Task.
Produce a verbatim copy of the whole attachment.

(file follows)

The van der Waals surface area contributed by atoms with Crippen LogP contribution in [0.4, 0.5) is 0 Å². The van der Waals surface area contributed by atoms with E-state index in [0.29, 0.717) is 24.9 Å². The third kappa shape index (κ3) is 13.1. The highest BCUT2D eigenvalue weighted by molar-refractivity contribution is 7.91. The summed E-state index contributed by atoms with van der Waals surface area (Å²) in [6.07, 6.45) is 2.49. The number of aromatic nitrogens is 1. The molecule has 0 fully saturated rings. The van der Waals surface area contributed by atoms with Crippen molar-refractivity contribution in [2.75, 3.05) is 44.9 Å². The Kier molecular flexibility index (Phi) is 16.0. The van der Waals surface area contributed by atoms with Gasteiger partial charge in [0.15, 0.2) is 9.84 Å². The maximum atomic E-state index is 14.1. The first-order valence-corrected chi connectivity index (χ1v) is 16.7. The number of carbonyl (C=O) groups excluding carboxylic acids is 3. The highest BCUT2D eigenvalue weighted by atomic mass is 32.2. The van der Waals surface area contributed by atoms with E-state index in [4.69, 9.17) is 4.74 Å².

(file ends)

The van der Waals surface area contributed by atoms with Crippen LogP contribution in [0.4, 0.5) is 0 Å². The van der Waals surface area contributed by atoms with E-state index in [0.29, 0.717) is 24.9 Å². The third kappa shape index (κ3) is 13.1. The highest BCUT2D eigenvalue weighted by molar-refractivity contribution is 7.91. The summed E-state index contributed by atoms with van der Waals surface area (Å²) in [6.07, 6.45) is 2.49. The number of aromatic nitrogens is 1. The molecule has 0 fully saturated rings. The van der Waals surface area contributed by atoms with Crippen molar-refractivity contribution in [2.75, 3.05) is 44.9 Å². The Kier molecular flexibility index (Phi) is 16.0. The van der Waals surface area contributed by atoms with Gasteiger partial charge in [0.15, 0.2) is 9.84 Å². The maximum atomic E-state index is 14.1. The first-order valence-corrected chi connectivity index (χ1v) is 16.7. The number of carbonyl (C=O) groups excluding carboxylic acids is 3. The highest BCUT2D eigenvalue weighted by atomic mass is 32.2. The van der Waals surface area contributed by atoms with E-state index in [4.69, 9.17) is 4.74 Å².